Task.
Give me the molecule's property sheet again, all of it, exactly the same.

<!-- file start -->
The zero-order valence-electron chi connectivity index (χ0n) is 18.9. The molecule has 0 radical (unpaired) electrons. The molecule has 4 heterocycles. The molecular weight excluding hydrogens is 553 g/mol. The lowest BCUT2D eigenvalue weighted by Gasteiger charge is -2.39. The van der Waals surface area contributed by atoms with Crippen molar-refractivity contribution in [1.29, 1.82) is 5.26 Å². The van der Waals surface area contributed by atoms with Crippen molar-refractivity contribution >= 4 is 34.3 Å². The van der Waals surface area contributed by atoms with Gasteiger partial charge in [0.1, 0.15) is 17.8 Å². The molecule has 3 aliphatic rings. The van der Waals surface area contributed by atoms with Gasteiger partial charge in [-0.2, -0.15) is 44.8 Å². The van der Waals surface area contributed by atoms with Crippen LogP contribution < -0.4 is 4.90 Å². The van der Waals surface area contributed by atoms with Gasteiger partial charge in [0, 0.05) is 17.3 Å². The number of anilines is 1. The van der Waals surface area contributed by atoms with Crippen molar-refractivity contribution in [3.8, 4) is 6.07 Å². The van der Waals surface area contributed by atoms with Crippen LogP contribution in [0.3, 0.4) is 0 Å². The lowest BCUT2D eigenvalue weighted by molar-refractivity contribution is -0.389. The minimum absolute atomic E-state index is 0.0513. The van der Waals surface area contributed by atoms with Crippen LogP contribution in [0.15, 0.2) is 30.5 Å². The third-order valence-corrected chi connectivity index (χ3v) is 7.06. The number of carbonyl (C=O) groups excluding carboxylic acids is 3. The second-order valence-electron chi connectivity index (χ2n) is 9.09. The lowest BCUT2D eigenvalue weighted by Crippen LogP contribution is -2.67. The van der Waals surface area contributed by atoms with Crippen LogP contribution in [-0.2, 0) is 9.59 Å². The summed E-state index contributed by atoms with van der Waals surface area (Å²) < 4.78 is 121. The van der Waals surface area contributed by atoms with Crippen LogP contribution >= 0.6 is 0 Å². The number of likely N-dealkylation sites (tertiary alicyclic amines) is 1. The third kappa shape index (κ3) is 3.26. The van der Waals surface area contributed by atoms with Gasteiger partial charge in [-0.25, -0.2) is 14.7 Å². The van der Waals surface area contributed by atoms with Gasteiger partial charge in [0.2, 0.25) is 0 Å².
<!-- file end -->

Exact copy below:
The zero-order valence-electron chi connectivity index (χ0n) is 18.9. The molecule has 0 radical (unpaired) electrons. The molecule has 4 heterocycles. The molecular weight excluding hydrogens is 553 g/mol. The lowest BCUT2D eigenvalue weighted by Gasteiger charge is -2.39. The van der Waals surface area contributed by atoms with Crippen molar-refractivity contribution in [1.29, 1.82) is 5.26 Å². The van der Waals surface area contributed by atoms with Crippen molar-refractivity contribution >= 4 is 34.3 Å². The van der Waals surface area contributed by atoms with Gasteiger partial charge in [0.1, 0.15) is 17.8 Å². The molecule has 3 aliphatic rings. The van der Waals surface area contributed by atoms with Gasteiger partial charge in [-0.2, -0.15) is 44.8 Å². The van der Waals surface area contributed by atoms with Crippen LogP contribution < -0.4 is 4.90 Å². The van der Waals surface area contributed by atoms with Gasteiger partial charge in [0, 0.05) is 17.3 Å². The number of anilines is 1. The van der Waals surface area contributed by atoms with Crippen molar-refractivity contribution in [3.8, 4) is 6.07 Å². The van der Waals surface area contributed by atoms with Crippen LogP contribution in [0.3, 0.4) is 0 Å². The lowest BCUT2D eigenvalue weighted by molar-refractivity contribution is -0.389. The minimum absolute atomic E-state index is 0.0513. The van der Waals surface area contributed by atoms with Crippen LogP contribution in [0.15, 0.2) is 30.5 Å². The third-order valence-corrected chi connectivity index (χ3v) is 7.06. The number of carbonyl (C=O) groups excluding carboxylic acids is 3. The second-order valence-electron chi connectivity index (χ2n) is 9.09. The lowest BCUT2D eigenvalue weighted by Crippen LogP contribution is -2.67. The van der Waals surface area contributed by atoms with Crippen LogP contribution in [-0.2, 0) is 9.59 Å². The summed E-state index contributed by atoms with van der Waals surface area (Å²) < 4.78 is 121. The van der Waals surface area contributed by atoms with Crippen LogP contribution >= 0.6 is 0 Å². The number of likely N-dealkylation sites (tertiary alicyclic amines) is 1. The third kappa shape index (κ3) is 3.26. The van der Waals surface area contributed by atoms with Gasteiger partial charge in [-0.25, -0.2) is 14.7 Å². The van der Waals surface area contributed by atoms with Gasteiger partial charge in [0.2, 0.25) is 0 Å².